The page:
A Form of Therapy in Northamptonshire Designed to Improve Movement

Movement therapy is a form of therapy in which children are engaged in performing functional activities or tasks through the use of appropriate handling and facilitation techniques. At Children’s Private Physiotherapy, in Wellingborough, Northamptonshire, we analyse children’s movement and understand how to address all manner of postural and mobility issues. The aims of our movement therapy are:

A child receiving physiotherapy treatment.
  • For the child to achieve control of their posture and stability so movements take less effort.
  • To bring about a change in the way they perform an activity, so it’s performed as optimally as possible.
  • To provide them with movement choices so they can transfer their skills to different tasks and function as independently as possible in their day-to-day environment.
  • To inhibit abnormal movement patterns which impede the achievement of functional goals.
  • To engage them maximally in therapy so treatment is as active and dynamic as possible.
  • To ensure children continuously learn movement patterns and components of movements required for functioning in their environment.
  • To strengthen the weaker muscles by engaging them in appropriate activities. This is for preventing further deterioration as well as enhancing the quality and efficiency of movements.

How Is It Carried out?

During the initial assessment, the child’s current level of ability is determined by observing them playing or functioning in their environment. This provides vital information to the therapist regarding the way they move and factors which might be responsible for limiting their activities (e.g. limited movements in the joints due to tightness of the muscles or excessive movements due to decreased muscle tone etc).

After we discuss the assessment findings with parents or carers, goals are formed followed by a treatment plan to achieve them. Handling techniques are continuously adapted while the child is engaged in therapy with the aim of facilitating normal movement patterns and the recruitment of correct muscle groups. Assistance is meticulously graded for continuously challenging the muscles, resulting in the child receiving maximum benefit from the session.

In some cases, preparatory work in the form of joint mobilisations and myofascial release is done to enhance movement at particular joints. This mainly works by increasing the blood flow and by relaxing the muscles around the joints. In some cases, complex movements or tasks are broken down into simpler stages, with initial work taking place towards achieving each stage. This is because breaking down the complexity simplifies the learning process. Feedback is provided according to the child’s performance, as this is crucial for successful long-term retention and transferring learned skills to perform in different environments.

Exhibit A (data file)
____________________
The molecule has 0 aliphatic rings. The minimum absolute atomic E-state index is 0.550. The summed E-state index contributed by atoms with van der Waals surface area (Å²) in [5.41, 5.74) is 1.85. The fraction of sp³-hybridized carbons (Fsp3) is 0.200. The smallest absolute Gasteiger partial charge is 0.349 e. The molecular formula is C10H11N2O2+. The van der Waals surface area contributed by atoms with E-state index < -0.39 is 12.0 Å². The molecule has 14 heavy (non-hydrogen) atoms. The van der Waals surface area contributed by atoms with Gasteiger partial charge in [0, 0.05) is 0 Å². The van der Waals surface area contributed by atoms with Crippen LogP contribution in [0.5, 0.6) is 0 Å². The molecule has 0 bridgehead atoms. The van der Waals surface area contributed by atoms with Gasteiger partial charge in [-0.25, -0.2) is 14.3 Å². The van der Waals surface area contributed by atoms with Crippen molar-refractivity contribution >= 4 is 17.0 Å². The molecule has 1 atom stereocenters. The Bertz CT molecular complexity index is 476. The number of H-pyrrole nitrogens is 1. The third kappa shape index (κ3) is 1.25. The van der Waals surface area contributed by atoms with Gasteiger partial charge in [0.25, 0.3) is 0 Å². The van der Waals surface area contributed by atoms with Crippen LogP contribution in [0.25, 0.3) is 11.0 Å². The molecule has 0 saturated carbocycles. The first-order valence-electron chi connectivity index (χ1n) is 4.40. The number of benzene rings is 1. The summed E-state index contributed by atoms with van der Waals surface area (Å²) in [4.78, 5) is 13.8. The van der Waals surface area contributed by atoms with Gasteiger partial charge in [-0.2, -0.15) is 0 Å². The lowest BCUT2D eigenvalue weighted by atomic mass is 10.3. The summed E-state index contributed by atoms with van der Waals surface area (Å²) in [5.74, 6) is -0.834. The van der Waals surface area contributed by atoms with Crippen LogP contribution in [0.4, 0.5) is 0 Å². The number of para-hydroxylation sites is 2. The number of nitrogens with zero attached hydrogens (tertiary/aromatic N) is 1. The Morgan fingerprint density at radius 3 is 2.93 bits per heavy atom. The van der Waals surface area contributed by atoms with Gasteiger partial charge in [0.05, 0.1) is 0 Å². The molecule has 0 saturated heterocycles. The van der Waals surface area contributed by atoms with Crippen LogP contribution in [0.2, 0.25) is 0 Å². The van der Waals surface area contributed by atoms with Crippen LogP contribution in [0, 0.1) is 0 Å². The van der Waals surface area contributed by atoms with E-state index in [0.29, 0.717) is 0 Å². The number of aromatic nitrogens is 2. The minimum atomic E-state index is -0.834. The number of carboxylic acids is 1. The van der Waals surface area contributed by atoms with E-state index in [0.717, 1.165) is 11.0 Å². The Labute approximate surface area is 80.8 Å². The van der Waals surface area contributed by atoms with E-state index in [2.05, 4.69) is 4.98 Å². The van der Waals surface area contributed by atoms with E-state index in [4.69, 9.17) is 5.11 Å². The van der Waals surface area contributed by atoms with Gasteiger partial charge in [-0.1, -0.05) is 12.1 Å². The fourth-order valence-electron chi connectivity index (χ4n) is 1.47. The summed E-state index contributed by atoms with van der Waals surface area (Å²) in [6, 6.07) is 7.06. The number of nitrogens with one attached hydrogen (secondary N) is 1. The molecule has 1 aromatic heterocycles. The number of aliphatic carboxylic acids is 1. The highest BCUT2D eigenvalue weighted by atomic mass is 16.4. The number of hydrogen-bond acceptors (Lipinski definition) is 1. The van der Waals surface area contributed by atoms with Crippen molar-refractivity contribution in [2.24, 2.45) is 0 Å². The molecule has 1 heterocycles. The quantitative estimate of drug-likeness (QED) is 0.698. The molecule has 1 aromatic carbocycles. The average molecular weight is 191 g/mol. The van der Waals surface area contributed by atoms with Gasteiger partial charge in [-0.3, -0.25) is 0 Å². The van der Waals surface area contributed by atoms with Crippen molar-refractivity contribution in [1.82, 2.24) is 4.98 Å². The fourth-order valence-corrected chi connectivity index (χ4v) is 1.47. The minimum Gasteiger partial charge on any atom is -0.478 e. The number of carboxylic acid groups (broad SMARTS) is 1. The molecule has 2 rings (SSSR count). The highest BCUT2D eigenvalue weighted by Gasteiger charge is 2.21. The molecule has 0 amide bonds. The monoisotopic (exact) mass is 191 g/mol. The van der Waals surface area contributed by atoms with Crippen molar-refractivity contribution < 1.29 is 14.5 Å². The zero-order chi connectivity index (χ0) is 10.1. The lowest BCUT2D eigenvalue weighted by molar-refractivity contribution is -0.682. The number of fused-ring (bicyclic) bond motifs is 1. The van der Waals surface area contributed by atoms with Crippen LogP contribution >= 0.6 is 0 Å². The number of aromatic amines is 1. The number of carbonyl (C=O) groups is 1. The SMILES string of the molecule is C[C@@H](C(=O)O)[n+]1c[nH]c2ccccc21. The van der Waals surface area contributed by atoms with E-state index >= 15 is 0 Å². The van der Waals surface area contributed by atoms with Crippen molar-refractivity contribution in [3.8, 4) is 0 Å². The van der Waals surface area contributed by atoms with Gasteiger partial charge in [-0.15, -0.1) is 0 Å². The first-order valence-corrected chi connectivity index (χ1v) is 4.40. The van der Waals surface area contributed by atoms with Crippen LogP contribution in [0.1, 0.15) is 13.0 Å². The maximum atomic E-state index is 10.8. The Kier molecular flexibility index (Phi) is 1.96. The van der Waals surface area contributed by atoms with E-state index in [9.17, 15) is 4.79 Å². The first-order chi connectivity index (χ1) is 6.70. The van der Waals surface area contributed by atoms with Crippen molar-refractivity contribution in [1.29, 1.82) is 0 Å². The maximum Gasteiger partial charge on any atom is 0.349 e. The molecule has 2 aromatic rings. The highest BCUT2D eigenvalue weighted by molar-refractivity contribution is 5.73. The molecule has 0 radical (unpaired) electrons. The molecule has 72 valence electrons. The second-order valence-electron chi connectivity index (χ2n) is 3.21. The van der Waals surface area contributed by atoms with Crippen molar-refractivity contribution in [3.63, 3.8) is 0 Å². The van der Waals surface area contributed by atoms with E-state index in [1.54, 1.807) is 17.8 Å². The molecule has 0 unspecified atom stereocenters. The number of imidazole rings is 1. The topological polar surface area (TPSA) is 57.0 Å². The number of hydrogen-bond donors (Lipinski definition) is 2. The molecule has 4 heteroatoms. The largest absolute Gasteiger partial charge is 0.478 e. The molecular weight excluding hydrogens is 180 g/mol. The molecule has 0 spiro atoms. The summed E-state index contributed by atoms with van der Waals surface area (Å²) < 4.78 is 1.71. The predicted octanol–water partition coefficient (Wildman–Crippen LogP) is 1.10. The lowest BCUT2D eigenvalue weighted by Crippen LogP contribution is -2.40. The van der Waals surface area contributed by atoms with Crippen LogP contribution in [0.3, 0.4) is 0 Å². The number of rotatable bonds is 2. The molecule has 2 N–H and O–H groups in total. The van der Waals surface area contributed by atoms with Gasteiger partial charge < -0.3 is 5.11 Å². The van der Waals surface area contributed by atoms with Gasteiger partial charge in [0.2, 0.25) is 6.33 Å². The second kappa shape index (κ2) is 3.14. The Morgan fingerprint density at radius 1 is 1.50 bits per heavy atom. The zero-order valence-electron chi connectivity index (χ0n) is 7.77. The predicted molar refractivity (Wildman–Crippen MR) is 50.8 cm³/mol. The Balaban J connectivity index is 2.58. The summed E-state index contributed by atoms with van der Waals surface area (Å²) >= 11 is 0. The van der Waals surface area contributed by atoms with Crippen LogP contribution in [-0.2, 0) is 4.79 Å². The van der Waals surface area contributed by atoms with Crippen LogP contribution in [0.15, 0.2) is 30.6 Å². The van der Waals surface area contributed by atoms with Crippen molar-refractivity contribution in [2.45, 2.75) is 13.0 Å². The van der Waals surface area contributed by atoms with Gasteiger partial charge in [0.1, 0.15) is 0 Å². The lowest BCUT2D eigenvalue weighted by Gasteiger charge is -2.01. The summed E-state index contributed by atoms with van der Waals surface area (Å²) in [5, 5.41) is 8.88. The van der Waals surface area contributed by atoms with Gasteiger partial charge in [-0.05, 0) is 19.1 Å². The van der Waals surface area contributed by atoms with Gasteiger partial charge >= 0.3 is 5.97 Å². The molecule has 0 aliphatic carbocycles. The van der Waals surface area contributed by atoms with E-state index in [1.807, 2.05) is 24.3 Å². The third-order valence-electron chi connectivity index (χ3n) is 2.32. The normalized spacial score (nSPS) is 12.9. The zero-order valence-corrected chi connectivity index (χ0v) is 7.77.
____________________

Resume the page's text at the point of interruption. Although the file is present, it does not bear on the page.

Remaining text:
If your child uses any equipment or splints, it will be ensured that they are the right prescription and finely adjusted. This will make their muscles work as they will be unable to use equipment for support.

How Is It Followed up?

A programme consisting of various activities will be provided for working towards the achievement of goals. You will be observed facilitating movement patterns during therapy sessions and various strategies will be discussed for incorporating the activities into your child’s daily routine. It is advisable that activities are carried out in different environments to facilitate the transfer of skills and generalise learning wherever possible. A nursery or school visit can be carried out to discuss the physiotherapy programme with staff as well as training them to implement the various strategies.

A child participating in movement therapy.

What Are the Benefits?

Some of the primary benefits of movement therapy include:

  • Increasing the child’s sense of wellbeing, alertness, self-esteem, and self-confidence.
  • Increasing concentration in school and curricular activities.
  • Improving performance while participating in sports.
  • Improving their ability to communicate due to increased awareness of their environment. This is also due to increase engagement in activities and interaction with peers.
  • A positive effect on the respiratory and digestive systems, e.g. decreased episodes of chest infection and constipation.
  • Improving cardiorespiratory endurance, posture, muscle strength, flexibility, balance and coordination, dexterity, efficiency, and fluidity of movement. This will considerably reduce any chances of deterioration in posture with growth.
  • Improving in fine motor skills e.g. grasping, releasing, and exploring objects.

Contact us now, in Wellingborough, Northamptonshire, for further details about children’s hydrotherapy, also known as aquatic therapy.